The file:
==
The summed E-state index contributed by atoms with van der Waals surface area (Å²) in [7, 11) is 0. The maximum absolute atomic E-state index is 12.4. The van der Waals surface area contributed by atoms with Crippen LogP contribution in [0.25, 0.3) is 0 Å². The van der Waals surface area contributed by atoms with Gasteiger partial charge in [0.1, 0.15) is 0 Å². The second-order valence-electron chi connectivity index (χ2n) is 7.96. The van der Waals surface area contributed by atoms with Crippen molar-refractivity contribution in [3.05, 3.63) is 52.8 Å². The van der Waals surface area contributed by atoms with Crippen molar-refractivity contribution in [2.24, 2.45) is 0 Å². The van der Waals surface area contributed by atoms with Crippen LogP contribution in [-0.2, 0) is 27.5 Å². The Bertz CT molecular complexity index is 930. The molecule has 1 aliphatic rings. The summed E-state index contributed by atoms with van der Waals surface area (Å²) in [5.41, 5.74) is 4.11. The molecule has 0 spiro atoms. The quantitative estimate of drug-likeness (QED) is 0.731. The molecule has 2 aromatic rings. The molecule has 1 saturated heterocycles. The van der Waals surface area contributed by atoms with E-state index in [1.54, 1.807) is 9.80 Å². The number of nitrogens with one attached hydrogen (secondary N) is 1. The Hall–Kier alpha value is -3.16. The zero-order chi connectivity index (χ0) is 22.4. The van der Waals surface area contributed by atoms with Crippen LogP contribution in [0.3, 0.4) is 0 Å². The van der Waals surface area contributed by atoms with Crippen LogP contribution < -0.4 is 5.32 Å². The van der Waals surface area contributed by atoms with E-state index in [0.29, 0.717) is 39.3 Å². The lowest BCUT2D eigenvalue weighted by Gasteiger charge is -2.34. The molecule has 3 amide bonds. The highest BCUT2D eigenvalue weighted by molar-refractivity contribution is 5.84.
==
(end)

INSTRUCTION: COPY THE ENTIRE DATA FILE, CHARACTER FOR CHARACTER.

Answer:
The summed E-state index contributed by atoms with van der Waals surface area (Å²) in [7, 11) is 0. The maximum absolute atomic E-state index is 12.4. The van der Waals surface area contributed by atoms with Crippen LogP contribution in [0.25, 0.3) is 0 Å². The van der Waals surface area contributed by atoms with Gasteiger partial charge in [0.1, 0.15) is 0 Å². The second-order valence-electron chi connectivity index (χ2n) is 7.96. The van der Waals surface area contributed by atoms with Crippen molar-refractivity contribution in [3.05, 3.63) is 52.8 Å². The van der Waals surface area contributed by atoms with Crippen molar-refractivity contribution in [2.24, 2.45) is 0 Å². The van der Waals surface area contributed by atoms with Crippen LogP contribution in [-0.2, 0) is 27.5 Å². The Bertz CT molecular complexity index is 930. The molecule has 1 aliphatic rings. The summed E-state index contributed by atoms with van der Waals surface area (Å²) in [5.41, 5.74) is 4.11. The molecule has 0 spiro atoms. The quantitative estimate of drug-likeness (QED) is 0.731. The molecule has 2 aromatic rings. The molecule has 1 saturated heterocycles. The van der Waals surface area contributed by atoms with E-state index in [1.54, 1.807) is 9.80 Å². The number of nitrogens with one attached hydrogen (secondary N) is 1. The Hall–Kier alpha value is -3.16. The zero-order chi connectivity index (χ0) is 22.4. The van der Waals surface area contributed by atoms with Crippen LogP contribution in [0.3, 0.4) is 0 Å². The van der Waals surface area contributed by atoms with Crippen LogP contribution < -0.4 is 5.32 Å². The van der Waals surface area contributed by atoms with E-state index in [0.29, 0.717) is 39.3 Å². The lowest BCUT2D eigenvalue weighted by Gasteiger charge is -2.34. The molecule has 3 amide bonds. The highest BCUT2D eigenvalue weighted by molar-refractivity contribution is 5.84.